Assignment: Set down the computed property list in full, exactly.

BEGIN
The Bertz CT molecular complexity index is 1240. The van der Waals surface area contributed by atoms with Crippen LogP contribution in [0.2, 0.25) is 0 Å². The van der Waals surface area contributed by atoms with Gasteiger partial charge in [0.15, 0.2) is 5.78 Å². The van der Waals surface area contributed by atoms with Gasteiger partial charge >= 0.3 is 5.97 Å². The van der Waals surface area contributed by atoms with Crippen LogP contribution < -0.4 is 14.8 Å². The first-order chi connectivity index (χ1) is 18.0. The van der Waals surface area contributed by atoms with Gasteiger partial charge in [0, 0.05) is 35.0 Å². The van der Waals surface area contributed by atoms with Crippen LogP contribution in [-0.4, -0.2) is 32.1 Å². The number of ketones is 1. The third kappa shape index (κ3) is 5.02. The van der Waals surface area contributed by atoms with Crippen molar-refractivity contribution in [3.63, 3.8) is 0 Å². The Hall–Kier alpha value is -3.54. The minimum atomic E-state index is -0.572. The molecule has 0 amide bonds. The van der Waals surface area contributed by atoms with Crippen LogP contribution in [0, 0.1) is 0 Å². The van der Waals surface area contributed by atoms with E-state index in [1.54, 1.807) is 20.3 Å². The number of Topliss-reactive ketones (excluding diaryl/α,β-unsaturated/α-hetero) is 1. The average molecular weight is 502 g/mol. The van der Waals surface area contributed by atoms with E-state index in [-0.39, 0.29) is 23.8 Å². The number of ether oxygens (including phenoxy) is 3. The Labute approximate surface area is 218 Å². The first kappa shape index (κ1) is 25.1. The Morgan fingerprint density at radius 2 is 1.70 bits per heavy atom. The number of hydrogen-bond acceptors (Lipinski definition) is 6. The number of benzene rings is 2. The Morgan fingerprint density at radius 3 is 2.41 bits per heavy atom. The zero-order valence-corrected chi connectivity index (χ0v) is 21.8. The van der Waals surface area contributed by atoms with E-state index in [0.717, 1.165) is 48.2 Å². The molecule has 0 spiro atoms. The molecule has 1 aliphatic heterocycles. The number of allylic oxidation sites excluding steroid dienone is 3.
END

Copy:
The Bertz CT molecular complexity index is 1240. The van der Waals surface area contributed by atoms with Crippen LogP contribution in [0.2, 0.25) is 0 Å². The van der Waals surface area contributed by atoms with Gasteiger partial charge in [0.15, 0.2) is 5.78 Å². The van der Waals surface area contributed by atoms with Gasteiger partial charge >= 0.3 is 5.97 Å². The van der Waals surface area contributed by atoms with Crippen LogP contribution < -0.4 is 14.8 Å². The first-order chi connectivity index (χ1) is 18.0. The van der Waals surface area contributed by atoms with Gasteiger partial charge in [0, 0.05) is 35.0 Å². The van der Waals surface area contributed by atoms with Crippen LogP contribution in [-0.4, -0.2) is 32.1 Å². The number of ketones is 1. The third kappa shape index (κ3) is 5.02. The van der Waals surface area contributed by atoms with Crippen molar-refractivity contribution in [3.63, 3.8) is 0 Å². The Hall–Kier alpha value is -3.54. The minimum atomic E-state index is -0.572. The molecule has 0 amide bonds. The van der Waals surface area contributed by atoms with Crippen LogP contribution in [0, 0.1) is 0 Å². The van der Waals surface area contributed by atoms with E-state index in [1.54, 1.807) is 20.3 Å². The number of Topliss-reactive ketones (excluding diaryl/α,β-unsaturated/α-hetero) is 1. The average molecular weight is 502 g/mol. The van der Waals surface area contributed by atoms with E-state index in [-0.39, 0.29) is 23.8 Å². The number of ether oxygens (including phenoxy) is 3. The Labute approximate surface area is 218 Å². The first kappa shape index (κ1) is 25.1. The Morgan fingerprint density at radius 2 is 1.70 bits per heavy atom. The number of hydrogen-bond acceptors (Lipinski definition) is 6. The number of benzene rings is 2. The Morgan fingerprint density at radius 3 is 2.41 bits per heavy atom. The zero-order valence-corrected chi connectivity index (χ0v) is 21.8. The van der Waals surface area contributed by atoms with E-state index in [0.717, 1.165) is 48.2 Å². The molecule has 0 spiro atoms. The molecule has 1 aliphatic heterocycles. The number of allylic oxidation sites excluding steroid dienone is 3.